SEOUL, South Korea (AP) — New South Korean President Moon Jae-in will visit the White House next month for a summit with President Donald Trump amid worries over North Korea’s progress in building a nuclear and missile arsenal, Seoul’s presidential office said Tuesday.
The agreement for the leaders to meet in late June followed a meeting in Seoul between Chung Eui-yong, Moon’s foreign policy adviser, and Matt Pottinger, the Asia director on Trump’s National Security Council, said Moon’s spokesman Yoon Young-chan.
The announcement came days after North Korea successfully tested a powerful new missile that analysts believe could reach Alaska when perfected.
Under the leadership of third-generation dictator Kim Jong Un, North Korea has been speeding up its pursuit of a decades-long goal of obtaining a nuclear-armed missile capable of reaching the U.S. mainland.
North Korea conducted two nuclear tests last year alone, which would have improved its know-how on making nuclear weapons small enough to fit on long-range missiles. Experts say the “medium long-range” Hwasong-12 missile the North fired on Sunday achieved higher altitude and longer flight time than any other missile the country has tested.
Yoon said Chung and Pottinger in their meeting reaffirmed that Seoul and Washington share a common goal in the “complete discarding” of North Korean nuclear weapons and will pursue “all methods, including sanctions and dialogue” to reach the goal. The allies agreed that dialogue with North Korea could happen under the “right conditions,” Yoon said.
“There was a basic exchange of opinions about North Korea’s nuclear and missile provocations,” Yoon said about the meeting between Chung and Pottinger. “The United States reconfirmed its firm commitment to defend South Korea and both sides also agreed to strengthen collaborative efforts to deter North Korean provocations.”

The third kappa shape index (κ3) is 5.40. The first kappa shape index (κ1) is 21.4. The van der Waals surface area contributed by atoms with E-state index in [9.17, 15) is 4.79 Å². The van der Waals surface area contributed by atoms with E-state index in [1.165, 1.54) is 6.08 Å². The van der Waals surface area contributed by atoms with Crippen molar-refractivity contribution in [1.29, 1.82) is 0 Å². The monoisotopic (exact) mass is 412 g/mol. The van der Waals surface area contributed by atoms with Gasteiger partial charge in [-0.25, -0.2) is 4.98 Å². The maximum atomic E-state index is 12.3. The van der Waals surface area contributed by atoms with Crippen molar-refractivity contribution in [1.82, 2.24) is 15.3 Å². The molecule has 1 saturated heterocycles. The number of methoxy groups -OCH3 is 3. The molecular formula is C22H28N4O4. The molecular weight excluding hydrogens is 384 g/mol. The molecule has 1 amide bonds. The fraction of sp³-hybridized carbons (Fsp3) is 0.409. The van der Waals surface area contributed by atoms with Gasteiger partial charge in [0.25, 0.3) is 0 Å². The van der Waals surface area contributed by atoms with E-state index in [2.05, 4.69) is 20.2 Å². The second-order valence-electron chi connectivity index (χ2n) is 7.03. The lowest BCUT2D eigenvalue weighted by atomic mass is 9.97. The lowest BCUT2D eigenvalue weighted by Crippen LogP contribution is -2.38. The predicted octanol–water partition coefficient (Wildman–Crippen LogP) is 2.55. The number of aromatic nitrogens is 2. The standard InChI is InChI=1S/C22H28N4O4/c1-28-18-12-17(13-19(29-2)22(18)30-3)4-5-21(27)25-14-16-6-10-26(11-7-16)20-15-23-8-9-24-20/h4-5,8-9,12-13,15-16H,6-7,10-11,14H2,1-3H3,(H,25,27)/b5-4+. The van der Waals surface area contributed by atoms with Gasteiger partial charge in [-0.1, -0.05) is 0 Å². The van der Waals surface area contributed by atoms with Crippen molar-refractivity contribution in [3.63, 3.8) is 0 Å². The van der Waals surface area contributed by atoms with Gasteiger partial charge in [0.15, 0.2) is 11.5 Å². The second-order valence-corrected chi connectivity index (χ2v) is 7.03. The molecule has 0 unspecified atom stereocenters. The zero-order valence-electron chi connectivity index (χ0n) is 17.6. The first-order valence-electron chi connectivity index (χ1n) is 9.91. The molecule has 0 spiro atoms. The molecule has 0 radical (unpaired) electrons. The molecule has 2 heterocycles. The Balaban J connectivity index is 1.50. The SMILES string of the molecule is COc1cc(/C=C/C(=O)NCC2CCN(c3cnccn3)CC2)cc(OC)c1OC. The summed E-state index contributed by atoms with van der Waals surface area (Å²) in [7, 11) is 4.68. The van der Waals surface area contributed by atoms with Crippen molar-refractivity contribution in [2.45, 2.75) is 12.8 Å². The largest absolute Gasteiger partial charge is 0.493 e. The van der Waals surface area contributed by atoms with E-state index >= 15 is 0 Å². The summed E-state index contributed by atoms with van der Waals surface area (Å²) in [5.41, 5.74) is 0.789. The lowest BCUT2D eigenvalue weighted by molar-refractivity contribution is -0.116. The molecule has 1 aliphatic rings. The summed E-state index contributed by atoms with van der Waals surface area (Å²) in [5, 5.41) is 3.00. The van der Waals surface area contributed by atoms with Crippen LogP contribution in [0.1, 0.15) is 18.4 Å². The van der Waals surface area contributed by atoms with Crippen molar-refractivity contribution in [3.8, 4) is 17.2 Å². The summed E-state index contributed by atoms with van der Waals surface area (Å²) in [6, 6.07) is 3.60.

A date and other specifics of the summit are still to be decided, Yoon said. He said the countries will prepare for the summit so that it “serves as an opportunity for both leaders to develop their personal bond and friendship.” Pottinger later told reporters that the countries reaffirmed “desires to get the two leaders together quickly” following a telephone conversation last week Trump used to invite Moon to the White House.
“The state of the alliance is strong and I am fully confident that it will only grow stronger between our two administrations,” Pottinger said.
Moon, a liberal, favors a softer approach to North Korea than his conservative predecessors and has offered to visit Pyongyang if the circumstances are right. He has shown a willingness to challenge the United States, saying that Seoul should reconsider its deployment of an advanced U.S. missile defense system to better cope with North Korean threats.
But Washington is Seoul’s closest ally and military protector, and the North’s rising nuclear and missile tests make close coordination crucial.
Moon took office last week after winning an election triggered by the ouster of his conservative predecessor, Park Geun-hye, who was removed from office and jailed in March over corruption allegations. Moon has criticized Park’s hard line against the North, saying the approach did nothing to prevent the North from expanding its nuclear weapons and missiles arsenal and only reduced Seoul’s voice in international efforts to deal with its rival.
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